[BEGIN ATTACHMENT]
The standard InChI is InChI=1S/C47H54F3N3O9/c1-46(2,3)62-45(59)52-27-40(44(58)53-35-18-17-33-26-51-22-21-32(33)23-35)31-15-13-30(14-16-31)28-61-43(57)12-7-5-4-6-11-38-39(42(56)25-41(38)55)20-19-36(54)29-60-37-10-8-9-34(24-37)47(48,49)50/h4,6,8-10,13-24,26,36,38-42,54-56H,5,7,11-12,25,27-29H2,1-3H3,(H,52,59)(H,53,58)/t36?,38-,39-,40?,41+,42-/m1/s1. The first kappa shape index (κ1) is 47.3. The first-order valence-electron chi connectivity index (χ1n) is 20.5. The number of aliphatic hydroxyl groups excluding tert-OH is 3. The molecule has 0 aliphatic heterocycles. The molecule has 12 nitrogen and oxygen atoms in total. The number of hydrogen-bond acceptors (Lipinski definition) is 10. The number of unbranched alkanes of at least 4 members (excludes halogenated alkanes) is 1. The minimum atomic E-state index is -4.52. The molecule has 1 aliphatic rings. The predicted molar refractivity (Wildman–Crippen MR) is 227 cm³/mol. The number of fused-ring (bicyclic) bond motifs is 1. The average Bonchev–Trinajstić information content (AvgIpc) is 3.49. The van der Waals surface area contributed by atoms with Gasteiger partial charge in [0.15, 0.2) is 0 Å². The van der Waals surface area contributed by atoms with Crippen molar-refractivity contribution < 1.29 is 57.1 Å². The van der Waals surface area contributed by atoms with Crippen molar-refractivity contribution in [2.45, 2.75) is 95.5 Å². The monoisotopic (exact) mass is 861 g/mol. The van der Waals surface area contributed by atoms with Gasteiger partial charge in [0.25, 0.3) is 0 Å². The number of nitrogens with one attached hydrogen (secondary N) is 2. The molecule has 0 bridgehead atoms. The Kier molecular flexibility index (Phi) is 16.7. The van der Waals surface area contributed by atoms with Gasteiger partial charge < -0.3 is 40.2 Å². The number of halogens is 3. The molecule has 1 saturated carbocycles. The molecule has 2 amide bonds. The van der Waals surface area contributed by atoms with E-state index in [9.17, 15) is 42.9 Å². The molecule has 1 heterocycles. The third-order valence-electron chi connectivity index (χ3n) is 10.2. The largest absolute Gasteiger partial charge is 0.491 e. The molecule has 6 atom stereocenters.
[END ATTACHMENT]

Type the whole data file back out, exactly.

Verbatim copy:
The standard InChI is InChI=1S/C47H54F3N3O9/c1-46(2,3)62-45(59)52-27-40(44(58)53-35-18-17-33-26-51-22-21-32(33)23-35)31-15-13-30(14-16-31)28-61-43(57)12-7-5-4-6-11-38-39(42(56)25-41(38)55)20-19-36(54)29-60-37-10-8-9-34(24-37)47(48,49)50/h4,6,8-10,13-24,26,36,38-42,54-56H,5,7,11-12,25,27-29H2,1-3H3,(H,52,59)(H,53,58)/t36?,38-,39-,40?,41+,42-/m1/s1. The first kappa shape index (κ1) is 47.3. The first-order valence-electron chi connectivity index (χ1n) is 20.5. The number of aliphatic hydroxyl groups excluding tert-OH is 3. The molecule has 0 aliphatic heterocycles. The molecule has 12 nitrogen and oxygen atoms in total. The number of hydrogen-bond acceptors (Lipinski definition) is 10. The number of unbranched alkanes of at least 4 members (excludes halogenated alkanes) is 1. The minimum atomic E-state index is -4.52. The molecule has 1 aliphatic rings. The predicted molar refractivity (Wildman–Crippen MR) is 227 cm³/mol. The number of fused-ring (bicyclic) bond motifs is 1. The average Bonchev–Trinajstić information content (AvgIpc) is 3.49. The van der Waals surface area contributed by atoms with Gasteiger partial charge in [0.15, 0.2) is 0 Å². The van der Waals surface area contributed by atoms with Crippen molar-refractivity contribution < 1.29 is 57.1 Å². The van der Waals surface area contributed by atoms with Crippen molar-refractivity contribution in [2.45, 2.75) is 95.5 Å². The monoisotopic (exact) mass is 861 g/mol. The van der Waals surface area contributed by atoms with Gasteiger partial charge in [0.25, 0.3) is 0 Å². The number of nitrogens with one attached hydrogen (secondary N) is 2. The molecule has 0 bridgehead atoms. The Kier molecular flexibility index (Phi) is 16.7. The van der Waals surface area contributed by atoms with Gasteiger partial charge < -0.3 is 40.2 Å². The number of halogens is 3. The molecule has 1 saturated carbocycles. The molecule has 2 amide bonds. The van der Waals surface area contributed by atoms with E-state index in [9.17, 15) is 42.9 Å². The molecule has 1 heterocycles. The third-order valence-electron chi connectivity index (χ3n) is 10.2. The largest absolute Gasteiger partial charge is 0.491 e. The molecule has 6 atom stereocenters.